But I think I should emigrate to Western Cape province, which is picturesque and seemingly made specially to be painted...

http://www.wetcanvas.com/Community/images/14-Oct-2009/142294-west3.jpg

http://www.wetcanvas.com/Community/images/14-Oct-2009/142294-west7.jpg

http://www.wetcanvas.com/Community/images/14-Oct-2009/142294-west9.jpg

I took these photos some years ago on a holiday trip down there. The middle photo shows Cape Town's famous Table Mountain from the back. Whenever Pretoria gets to much for me, I look at these photos and promise myself: one day, one day... ;-)

Am crazy about that word pampoenspoke :cool:
Well, spread it around, and perhaps it will be taken up into English vocabulary. I'd be so proud. ;-)

azulparsnip
10-16-2009, 12:48 AM
Brian - your live journal blog is good.....Could we use some of those photos in a photo paint along?

brianvds
10-16-2009, 08:03 AM
Brian - your live journal blog is good.....Could we use some of those photos in a photo paint along?

You are welcome: whatever I put on the web I consider to be in the public domain and anyone can use it for whatever purpose without asking any permission or worrying about copyright issues.

trafford
10-16-2009, 08:15 AM
Brian, I'm sorry Pretoria is so dismal...such a pretty name too. What about that Euphorbia tree? Really wild looking. I see what Robin means. That would be great to paint. :)

brianvds
10-16-2009, 10:11 PM
Brian, I'm sorry Pretoria is so dismal...such a pretty name too. What about that Euphorbia tree? Really wild looking. I see what Robin means. That would be great to paint. :)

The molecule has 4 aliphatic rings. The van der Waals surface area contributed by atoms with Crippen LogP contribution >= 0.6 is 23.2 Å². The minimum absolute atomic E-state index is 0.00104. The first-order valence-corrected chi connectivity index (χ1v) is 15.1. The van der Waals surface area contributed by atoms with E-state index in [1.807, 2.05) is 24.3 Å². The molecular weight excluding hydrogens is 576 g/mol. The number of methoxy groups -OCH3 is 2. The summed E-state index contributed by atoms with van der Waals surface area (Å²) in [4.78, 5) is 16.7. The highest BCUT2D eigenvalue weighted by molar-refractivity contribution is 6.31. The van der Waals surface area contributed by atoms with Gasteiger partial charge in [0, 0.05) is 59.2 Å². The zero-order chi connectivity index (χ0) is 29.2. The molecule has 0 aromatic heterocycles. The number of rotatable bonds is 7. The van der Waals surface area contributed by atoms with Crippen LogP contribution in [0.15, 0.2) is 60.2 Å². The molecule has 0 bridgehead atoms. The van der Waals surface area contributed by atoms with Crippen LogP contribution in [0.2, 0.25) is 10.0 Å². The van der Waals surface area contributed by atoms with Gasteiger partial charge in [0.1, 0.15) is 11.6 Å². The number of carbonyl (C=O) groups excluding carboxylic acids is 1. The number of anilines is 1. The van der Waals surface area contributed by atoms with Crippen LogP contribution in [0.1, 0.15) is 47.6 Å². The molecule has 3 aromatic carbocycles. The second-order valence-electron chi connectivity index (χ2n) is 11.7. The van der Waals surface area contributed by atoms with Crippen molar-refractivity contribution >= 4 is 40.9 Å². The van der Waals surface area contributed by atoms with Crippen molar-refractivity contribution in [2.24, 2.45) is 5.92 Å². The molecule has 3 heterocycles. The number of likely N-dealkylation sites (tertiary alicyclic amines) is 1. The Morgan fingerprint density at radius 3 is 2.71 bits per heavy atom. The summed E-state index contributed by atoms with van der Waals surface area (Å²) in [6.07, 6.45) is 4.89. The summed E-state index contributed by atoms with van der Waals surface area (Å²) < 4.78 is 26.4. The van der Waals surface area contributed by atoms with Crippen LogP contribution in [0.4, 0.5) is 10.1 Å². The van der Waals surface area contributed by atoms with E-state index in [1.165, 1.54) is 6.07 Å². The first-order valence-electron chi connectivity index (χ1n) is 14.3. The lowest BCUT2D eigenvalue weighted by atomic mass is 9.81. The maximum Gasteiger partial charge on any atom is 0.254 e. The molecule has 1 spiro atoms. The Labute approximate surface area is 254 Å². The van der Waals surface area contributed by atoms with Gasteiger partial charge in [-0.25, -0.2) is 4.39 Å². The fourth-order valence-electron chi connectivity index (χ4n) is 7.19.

It's just this time of year: swelteringly hot, everyone on edge, and in the end I just want to run and go hide in a freezer somewhere. ;-)

Now I wonder which Euphorbia you are referring to. I can't remember having put a photo of one online anywhere. In fact, looking through my blog I see almost no paintable photos. Are we talking about the same website? I should go visit my won blog more often, it seems! ;-)

Update: Ah, now I see! I had all forgotten about that post! Anyway, as I said before, everyone is most welcome to use any photos there for reference. I'd be curious to see everyone's take on the Euphorbia: as I mention in the post, they are quite aggressive trees, and thus perhaps suitable for a Halloween thread. ;-)

azulparsnip
10-22-2009, 10:02 PM
Here is my art corner...... see June, I enjoy your art everyday :heart:

trafford
10-23-2009, 06:23 AM
It's a neat little space Robin, and I like that window to dream out of.

I use a dining room table with a few rolling files and lots of boxes holding supplies underneath. Have a porch in the summer, but it gets too hot. Will take a picture of my space when I can. I love to see where artists work. :heart:

artbyjune
10-24-2009, 05:48 AM
I think your art corner looks really cosy, Robin. My art area is a real mess. I would need to tidy up.... to take a photo!! Maybe later!:D

How lovely to see those 2 drawings of mine on your wall:thumbsup: I haven't done any in that style for ages. I like to do them watching TV in winter.

azulparsnip
10-26-2009, 01:12 PM
Well, today is an off work/at home day... the weather is beautiful .and I'm painting cabinets again......sigh........getting the underlayer grey on and then, oooooooh .......on with the carmine red. Rather daring.
I suppose Janet is noodling about reading stuff she's checked out from the library.......got any bonbons close at hand, Jan???
And June I expect is paving another jungle with blue and orange for those lemurs and natives.
Sandra, I know you started a new job. Hope you catch a few moments with the brush
Brian, it's is nice you can sketch now and then at work. My gerieactric friend gets a tinsy jealous if I'm not paying astute attention while he naps.... But really he is a most gracious, sensitive person....a rare breed.
Have a good day everyone. My lunch break is over......back to the cabinets.:wave:

brianvds
10-26-2009, 10:05 PM
Brian, it's is nice you can sketch now and then at work.:wave: